Navy-Chartered Ship Delivers Coalition Cargo

Thursday, March 15, 2007
A Military Sealift Command-chartered ship, MV Tor Futura, arrived in Szczecin, Poland, on March 9 to off-load nearly 20,000 square feet of Slovakian army cargo. Slovakian troops served in Iraq until January. While in Szczecin, Tor Futura also loaded nearly 85,000 square feet of Polish army cargo including trucks, trailers and various containers of combat equipment. This cargo is bound for Afghanistan where Polish troops are serving on the front lines of the global war on terrorism.

Military Sealift Command (MSC), the U.S. Navy’s sea transportation command, continues to support coalition troops engaged in Operations Enduring and Iraqi Freedom. Soldiers from the U.S. Army’s Surface Deployment and Distribution Command (SDDC), MSC’s sister organization under U.S. Transportation Command, loaded the cargo aboard Tor Futura. MSC and SDDC work hand-in-hand to ensure the delivery of U.S. and coalition cargo to troops around the globe. This support is particularly important in Europe where MSC and SDDC often facilitate the deployment of non-U.S. cargo. “Many of the coalition forces are not as expeditionary as U.S. forces and therefore need more assistance in the deployment process,” said Army Lt. Col. John A. Hanson, commander of SDDC’s Rotterdam-based 838th Transportation Battalion.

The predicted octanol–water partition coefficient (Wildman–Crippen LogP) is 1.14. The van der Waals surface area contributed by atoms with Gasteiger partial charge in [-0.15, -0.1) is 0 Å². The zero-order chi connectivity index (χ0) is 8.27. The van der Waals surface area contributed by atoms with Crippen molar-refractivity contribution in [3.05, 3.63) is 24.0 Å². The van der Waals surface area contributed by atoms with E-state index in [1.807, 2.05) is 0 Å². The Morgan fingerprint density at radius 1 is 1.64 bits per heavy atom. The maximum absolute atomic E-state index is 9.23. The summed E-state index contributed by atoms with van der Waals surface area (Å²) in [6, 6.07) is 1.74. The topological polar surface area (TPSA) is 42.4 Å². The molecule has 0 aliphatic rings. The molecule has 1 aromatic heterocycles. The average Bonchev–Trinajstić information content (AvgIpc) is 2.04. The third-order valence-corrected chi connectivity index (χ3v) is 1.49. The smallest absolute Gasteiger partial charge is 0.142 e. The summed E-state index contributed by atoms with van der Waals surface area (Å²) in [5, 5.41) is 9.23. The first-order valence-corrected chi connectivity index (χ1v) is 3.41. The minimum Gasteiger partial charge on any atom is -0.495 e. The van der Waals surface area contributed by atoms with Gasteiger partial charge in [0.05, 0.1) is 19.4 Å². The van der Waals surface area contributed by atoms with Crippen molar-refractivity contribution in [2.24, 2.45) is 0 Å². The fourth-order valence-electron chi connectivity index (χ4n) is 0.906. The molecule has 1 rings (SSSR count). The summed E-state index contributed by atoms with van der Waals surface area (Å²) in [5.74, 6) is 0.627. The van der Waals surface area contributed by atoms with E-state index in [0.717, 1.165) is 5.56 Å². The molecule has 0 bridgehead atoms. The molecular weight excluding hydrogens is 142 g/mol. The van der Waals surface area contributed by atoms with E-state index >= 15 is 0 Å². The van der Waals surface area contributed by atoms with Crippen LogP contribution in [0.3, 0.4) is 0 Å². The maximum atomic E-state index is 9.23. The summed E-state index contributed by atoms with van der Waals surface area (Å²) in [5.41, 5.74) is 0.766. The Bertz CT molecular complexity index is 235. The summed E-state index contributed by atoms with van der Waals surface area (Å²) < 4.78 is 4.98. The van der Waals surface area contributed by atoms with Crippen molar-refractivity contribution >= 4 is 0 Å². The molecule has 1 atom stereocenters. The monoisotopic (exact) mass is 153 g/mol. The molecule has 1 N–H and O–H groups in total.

Since 2003, MSC ships have delivered nearly 500,000 square feet of cargo on behalf of European nations involved in the global war on terrorism. “Helping our coalition partners with the logistics of delivering combat equipment to their troops on the ground in a war zone is an important part of MSC’s job,” said Capt. Nick Holman, commander of MSC’s European headquarters, Sealift Logistics Command Europe. “MSC and SDDC will continue to work together here in Europe to support coalition troops operating at the tip of the spear in Iraq, Afghanistan and elsewhere.” MSC operates the U.S. Navy’s fleet of more than 110 noncombatant, civilian-crewed ships that deliver combat equipment to troops, re-supply Navy ships at sea, chart the ocean floor and perform a variety of other missions for the Department of Defense.

From Sealift Logistics Command Europe

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